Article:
Coronavirus disease 2019 (abbreviated COVID-19) is a new respiratory virus spreading to the United States. Although the health risk is low in this country at this time, we know that people who have chronic illnesses, weakened immune systems and/or are over the age of 60 could pose an increased risk if they develop the disease. That said, it is not a time to panic, but rather a time to use procedures that help prevent the flu, coronavirus and other infections.
A great prevention tip is to avoid getting or sharing germs that can cause infections. Here are some ways to practice this tip.
Wash your hands. It is one of the best ways to keep from getting sick and from spreading germs. You need to do it for at least 20 seconds, though. Use 3-5 mL of soap (typically one to two pushes). Here is a link to the Centers for Disease Control and Prevention (CDC) website that explains the right way and when to wash your hands:
Cover your nose and mouth when you cough or sneeze. Do not cough in your hands and use a tissue if possible. Here is a CDC link for how to prevent spreading germs when you cough:
Avoid touching your eyes, nose, or mouth. That is easy to say but hard to do. People are in the habit of touching their faces and are not aware that they are doing it.
Avoid touching surfaces used in public places. You may want to use a hand towel or tissue if possible when touching doorknobs, light switches, etc. You also may want to take your shoes off when you enter your house too as the bottom of your shoes collect bacteria. Some people have outdoor shoes and indoor shoes or slippers.
Avoid greeting people with a handshake, hug or a kiss. A smile and a verbal greeting will be just fine.
Stay at home. If you are sick, stay home. Or if someone else is sick, avoid visiting or being with the sick person. If you have traveled to another country where the coronavirus has been confirmed or you have been with someone who has a confirmed case of the coronavirus, you may need to be quarantined. If you have concerns about being exposed to the coronavirus, use your judgment—you may want to avoid attending large public events.
Contact your doctor if you feel sick. The main symptoms of the Coronavirus are: Fever, Cough, and Shortness of Breath. Your doctor can order a test if the Coronavirus is suspected. Your Medicare Part B will cover the cost of the test if ordered by your doctor or a health care provider. https://www.medicare.gov/coverage/coronavirus-test
Dialysis Treatment and Facility Procedures
Dialysis facilities are closely following the coronavirus. They also follow CMS guidance and strict CDC guidelines regarding safety procedures to prevent infections at their facilities. Staff and patients need to stay home if they are sick. Patients should call the facility and describe their symptoms before going to the dialysis facility, however patients should NOT postpone their dialysis treatments. The health status of both in-center and home dialysis patients, visitors, and staff (everyone in their facility) need to be monitored for signs or symptoms of a respiratory infection, including COVID-19. Thus, dialysis facilities will be identifying high risk individuals prior to appointments or upon arrival and screen for fever or symptoms of a respiratory infection. This includes patients, staff, and visitors. If the screening identifies symptoms, the individual may be asked to wear a mask and may need to receive treatment in isolation.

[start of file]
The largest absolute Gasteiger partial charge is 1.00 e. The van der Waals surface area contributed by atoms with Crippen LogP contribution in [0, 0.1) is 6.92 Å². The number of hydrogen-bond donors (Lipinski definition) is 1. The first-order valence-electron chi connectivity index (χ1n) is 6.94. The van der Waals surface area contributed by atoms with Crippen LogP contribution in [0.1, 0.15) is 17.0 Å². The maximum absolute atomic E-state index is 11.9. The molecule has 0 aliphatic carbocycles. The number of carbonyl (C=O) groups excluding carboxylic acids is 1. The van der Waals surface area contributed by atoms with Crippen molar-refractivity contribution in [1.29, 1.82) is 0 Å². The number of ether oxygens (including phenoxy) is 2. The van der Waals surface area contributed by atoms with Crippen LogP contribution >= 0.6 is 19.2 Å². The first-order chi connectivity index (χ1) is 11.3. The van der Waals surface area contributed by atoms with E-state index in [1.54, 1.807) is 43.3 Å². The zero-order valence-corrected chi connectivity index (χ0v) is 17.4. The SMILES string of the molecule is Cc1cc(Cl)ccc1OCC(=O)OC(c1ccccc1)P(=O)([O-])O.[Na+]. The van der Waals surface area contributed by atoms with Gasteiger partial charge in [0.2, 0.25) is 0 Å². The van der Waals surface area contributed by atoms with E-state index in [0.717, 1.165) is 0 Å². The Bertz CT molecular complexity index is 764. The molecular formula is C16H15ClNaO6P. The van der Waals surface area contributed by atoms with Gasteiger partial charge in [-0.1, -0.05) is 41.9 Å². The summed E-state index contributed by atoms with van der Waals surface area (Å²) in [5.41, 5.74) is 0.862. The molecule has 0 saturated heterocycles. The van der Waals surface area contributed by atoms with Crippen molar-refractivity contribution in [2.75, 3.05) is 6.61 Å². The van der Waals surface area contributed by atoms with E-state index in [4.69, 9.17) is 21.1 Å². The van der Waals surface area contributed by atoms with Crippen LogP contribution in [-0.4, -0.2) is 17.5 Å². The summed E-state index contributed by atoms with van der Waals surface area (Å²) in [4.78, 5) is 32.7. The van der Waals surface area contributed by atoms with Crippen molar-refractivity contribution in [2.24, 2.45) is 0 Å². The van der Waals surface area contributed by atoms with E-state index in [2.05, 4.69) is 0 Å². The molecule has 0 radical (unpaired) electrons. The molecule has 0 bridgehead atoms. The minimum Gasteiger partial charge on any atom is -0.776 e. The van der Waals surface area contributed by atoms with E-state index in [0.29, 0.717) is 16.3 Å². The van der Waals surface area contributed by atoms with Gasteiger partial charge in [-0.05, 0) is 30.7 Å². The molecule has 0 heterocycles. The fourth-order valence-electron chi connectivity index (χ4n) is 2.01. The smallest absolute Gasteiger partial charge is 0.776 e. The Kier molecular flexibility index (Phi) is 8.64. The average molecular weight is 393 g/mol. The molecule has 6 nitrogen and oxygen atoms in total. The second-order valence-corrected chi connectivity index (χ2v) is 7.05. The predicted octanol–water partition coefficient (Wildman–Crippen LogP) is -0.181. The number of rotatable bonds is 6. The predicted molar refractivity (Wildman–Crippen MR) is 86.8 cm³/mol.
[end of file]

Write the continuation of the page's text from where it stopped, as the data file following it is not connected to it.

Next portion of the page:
Your health care team will work with you if you are unable to come to the dialysis facility due to illness, just call them as soon as possible to make alternate arrangements.
The CDC website provides updated information and additional resources as they become available.
As with weather emergencies or an outbreak of the flu, you want to be prepared if the coronavirus spreads to your area and people are advised to stay indoors. You don’t want to hoard face masks, tissues, or toilet paper; but you do want to stock up on non-perishable foods and cleaning supplies. You will also want to check your medications, so that you don’t run out.
The Kidney Community Emergency Response (KCER) provides assistance to patients who are having difficulty contacting their dialysis facility, provider, or ESRD Network. It has a list of resources and articles on topics such as telemedicine, tips for social distancing, and how to find pharmacies in areas impacted by the crisis.
To Learn More
The Centers for Disease Control
Association for Professionals in Infection Control and Epidemiology
American Society of Nephology
American Society of Transplantation
Organ Procurement and Transplant Network